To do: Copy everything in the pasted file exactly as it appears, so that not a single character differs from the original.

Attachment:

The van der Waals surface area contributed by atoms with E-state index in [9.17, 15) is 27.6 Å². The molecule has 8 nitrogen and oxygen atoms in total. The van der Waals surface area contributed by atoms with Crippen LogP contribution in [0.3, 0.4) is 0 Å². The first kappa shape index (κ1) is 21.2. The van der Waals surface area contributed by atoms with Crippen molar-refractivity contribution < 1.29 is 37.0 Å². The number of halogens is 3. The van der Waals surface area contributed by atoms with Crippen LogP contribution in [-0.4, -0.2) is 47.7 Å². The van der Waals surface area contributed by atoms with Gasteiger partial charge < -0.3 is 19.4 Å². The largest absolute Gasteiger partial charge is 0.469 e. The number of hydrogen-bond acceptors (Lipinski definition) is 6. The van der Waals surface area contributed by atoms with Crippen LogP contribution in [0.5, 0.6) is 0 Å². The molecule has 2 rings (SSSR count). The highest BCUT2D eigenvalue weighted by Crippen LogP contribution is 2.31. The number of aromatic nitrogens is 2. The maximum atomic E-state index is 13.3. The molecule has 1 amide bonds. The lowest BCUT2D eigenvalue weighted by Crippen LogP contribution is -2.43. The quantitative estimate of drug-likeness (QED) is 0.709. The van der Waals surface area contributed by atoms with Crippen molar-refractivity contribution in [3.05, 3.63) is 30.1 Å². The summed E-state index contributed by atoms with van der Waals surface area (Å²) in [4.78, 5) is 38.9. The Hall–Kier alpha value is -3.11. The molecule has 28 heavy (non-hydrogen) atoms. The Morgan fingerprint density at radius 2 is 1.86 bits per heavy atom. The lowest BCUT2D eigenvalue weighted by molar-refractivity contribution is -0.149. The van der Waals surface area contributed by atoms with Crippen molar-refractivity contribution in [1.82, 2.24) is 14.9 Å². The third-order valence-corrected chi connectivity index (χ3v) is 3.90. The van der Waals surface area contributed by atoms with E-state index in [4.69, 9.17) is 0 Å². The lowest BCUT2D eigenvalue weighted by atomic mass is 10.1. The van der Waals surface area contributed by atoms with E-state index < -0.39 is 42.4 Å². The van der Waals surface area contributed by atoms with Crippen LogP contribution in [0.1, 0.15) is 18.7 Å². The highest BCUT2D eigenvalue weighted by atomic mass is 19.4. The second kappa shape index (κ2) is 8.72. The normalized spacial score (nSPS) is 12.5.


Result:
The van der Waals surface area contributed by atoms with E-state index in [9.17, 15) is 27.6 Å². The molecule has 8 nitrogen and oxygen atoms in total. The van der Waals surface area contributed by atoms with Crippen LogP contribution in [0.3, 0.4) is 0 Å². The first kappa shape index (κ1) is 21.2. The van der Waals surface area contributed by atoms with Crippen molar-refractivity contribution < 1.29 is 37.0 Å². The number of halogens is 3. The van der Waals surface area contributed by atoms with Crippen LogP contribution in [-0.4, -0.2) is 47.7 Å². The van der Waals surface area contributed by atoms with Gasteiger partial charge < -0.3 is 19.4 Å². The largest absolute Gasteiger partial charge is 0.469 e. The number of hydrogen-bond acceptors (Lipinski definition) is 6. The van der Waals surface area contributed by atoms with Crippen LogP contribution in [0.5, 0.6) is 0 Å². The molecule has 2 rings (SSSR count). The highest BCUT2D eigenvalue weighted by Crippen LogP contribution is 2.31. The number of aromatic nitrogens is 2. The maximum atomic E-state index is 13.3. The molecule has 1 amide bonds. The lowest BCUT2D eigenvalue weighted by Crippen LogP contribution is -2.43. The quantitative estimate of drug-likeness (QED) is 0.709. The van der Waals surface area contributed by atoms with Crippen molar-refractivity contribution in [3.05, 3.63) is 30.1 Å². The summed E-state index contributed by atoms with van der Waals surface area (Å²) in [4.78, 5) is 38.9. The Hall–Kier alpha value is -3.11. The molecule has 28 heavy (non-hydrogen) atoms. The Morgan fingerprint density at radius 2 is 1.86 bits per heavy atom. The lowest BCUT2D eigenvalue weighted by molar-refractivity contribution is -0.149. The van der Waals surface area contributed by atoms with Crippen molar-refractivity contribution in [1.82, 2.24) is 14.9 Å². The third-order valence-corrected chi connectivity index (χ3v) is 3.90. The van der Waals surface area contributed by atoms with E-state index in [4.69, 9.17) is 0 Å². The lowest BCUT2D eigenvalue weighted by atomic mass is 10.1. The van der Waals surface area contributed by atoms with E-state index < -0.39 is 42.4 Å². The van der Waals surface area contributed by atoms with Crippen LogP contribution in [0.1, 0.15) is 18.7 Å². The highest BCUT2D eigenvalue weighted by atomic mass is 19.4. The second kappa shape index (κ2) is 8.72. The normalized spacial score (nSPS) is 12.5.